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Air Transport & Communicable Diseases

Communicable diseases, particularly those with the potential of becoming global pandemics, have important implications for airlines and their customers. A primary goal of IATA in any such event is to ensure a timely flow of accurate information to its members, the traveling public and the industry as a whole.  

Zika update

The International Air Transport Association (IATA) continues to coordinate closely with the World Health Organization (WHO), the International Civil Aviation Organization (ICAO), and all the travel and transport stakeholders, to support WHO’s effort in managing this outbreak and minimizing the negative impact on the affected countries and the transport industry.

Read the report of the Fourth meeting​ of the Emergency Committee under the International Health Regulations (2005) regarding microcephaly, other neurological disorders and Zika virus.

Middle East respiratory syndrome coronavirus (MERS-CoV) and Human infection with avian influenza A(H7N9) virus update

The World Health Organization (WHO) continues to monitor these two conditions very closely although these conditions do not currently qualify as Public Health Emergency of International Concern (PHEIC).

WHO does not advise special screening at points of entry with regard to these events nor does it currently recommend the application of any travel or trade restrictions. See the WHO statement on the Ninth Meeting of the IHR Emergency Committee regarding MERS-CoV.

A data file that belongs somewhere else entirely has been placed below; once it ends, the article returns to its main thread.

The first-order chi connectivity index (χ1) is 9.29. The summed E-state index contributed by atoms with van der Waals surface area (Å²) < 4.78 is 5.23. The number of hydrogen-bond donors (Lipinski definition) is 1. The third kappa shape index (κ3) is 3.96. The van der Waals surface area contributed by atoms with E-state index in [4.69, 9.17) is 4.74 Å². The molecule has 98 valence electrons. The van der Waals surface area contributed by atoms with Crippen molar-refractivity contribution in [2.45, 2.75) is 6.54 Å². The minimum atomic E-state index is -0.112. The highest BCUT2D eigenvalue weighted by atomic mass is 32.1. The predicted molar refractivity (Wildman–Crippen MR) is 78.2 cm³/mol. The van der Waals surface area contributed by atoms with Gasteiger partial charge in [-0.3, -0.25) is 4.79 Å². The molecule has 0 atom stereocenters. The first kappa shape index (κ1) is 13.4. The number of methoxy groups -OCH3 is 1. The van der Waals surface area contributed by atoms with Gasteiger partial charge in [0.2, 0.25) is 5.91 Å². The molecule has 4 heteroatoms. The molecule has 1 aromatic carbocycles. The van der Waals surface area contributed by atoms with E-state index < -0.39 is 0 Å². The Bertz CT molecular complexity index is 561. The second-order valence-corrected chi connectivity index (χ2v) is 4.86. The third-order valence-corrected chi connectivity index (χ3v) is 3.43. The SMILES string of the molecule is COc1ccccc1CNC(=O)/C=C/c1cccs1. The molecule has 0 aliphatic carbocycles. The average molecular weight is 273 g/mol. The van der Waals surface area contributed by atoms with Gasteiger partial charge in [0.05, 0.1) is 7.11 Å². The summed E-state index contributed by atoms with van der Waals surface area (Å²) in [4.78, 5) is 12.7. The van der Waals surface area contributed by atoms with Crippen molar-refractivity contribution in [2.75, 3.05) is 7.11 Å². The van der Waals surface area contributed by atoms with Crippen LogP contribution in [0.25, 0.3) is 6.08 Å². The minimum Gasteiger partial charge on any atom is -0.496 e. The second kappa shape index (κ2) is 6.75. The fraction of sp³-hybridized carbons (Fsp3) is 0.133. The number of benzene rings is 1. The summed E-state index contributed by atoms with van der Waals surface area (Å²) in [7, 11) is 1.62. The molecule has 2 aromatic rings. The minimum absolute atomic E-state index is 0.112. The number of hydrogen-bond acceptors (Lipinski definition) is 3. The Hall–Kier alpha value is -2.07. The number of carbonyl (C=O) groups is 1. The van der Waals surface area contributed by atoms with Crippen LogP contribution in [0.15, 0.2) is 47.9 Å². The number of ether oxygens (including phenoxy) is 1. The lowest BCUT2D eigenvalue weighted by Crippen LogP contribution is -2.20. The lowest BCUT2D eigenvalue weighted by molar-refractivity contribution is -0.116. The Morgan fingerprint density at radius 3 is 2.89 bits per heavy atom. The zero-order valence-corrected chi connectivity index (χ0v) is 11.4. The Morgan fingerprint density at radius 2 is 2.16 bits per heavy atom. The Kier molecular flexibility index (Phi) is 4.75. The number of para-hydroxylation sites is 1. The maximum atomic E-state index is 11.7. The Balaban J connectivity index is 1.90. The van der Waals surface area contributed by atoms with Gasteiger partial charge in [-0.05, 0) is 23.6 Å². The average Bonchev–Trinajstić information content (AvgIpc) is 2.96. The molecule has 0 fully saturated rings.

For more information please consult the WHO web page. Also, find advice to the pilgrims of Umra and Hajj.

Working with the WHO

IATA works closely with the World Health Organization (WHO), the global authority on public health emergencies, on a range of public health issues. For example, see the WHO Guide on Hygiene and Sanitation in Aviation (pdf) and the guidelines for TB prevention and control​.

Working with National Public Health Authorities

IATA also cooperates with national authorities. In association with ICAO, IATA contributed to the United States Center for Disease Control and Prevention (CDC)’s Infection Control Guidelines for Cabin Crew Members on Commercial Aircraft.

Emergency response

Based on the experience with SARS, IATA has has produced an Emergency Response Plan and Action Checklist (pdf), aligned with the WHO Plan, for use by air carriers in the event of a public health emergency. 

An important part of this plan involves a series of guidelines and best practices for airline staff in the event of public health emergencies. 

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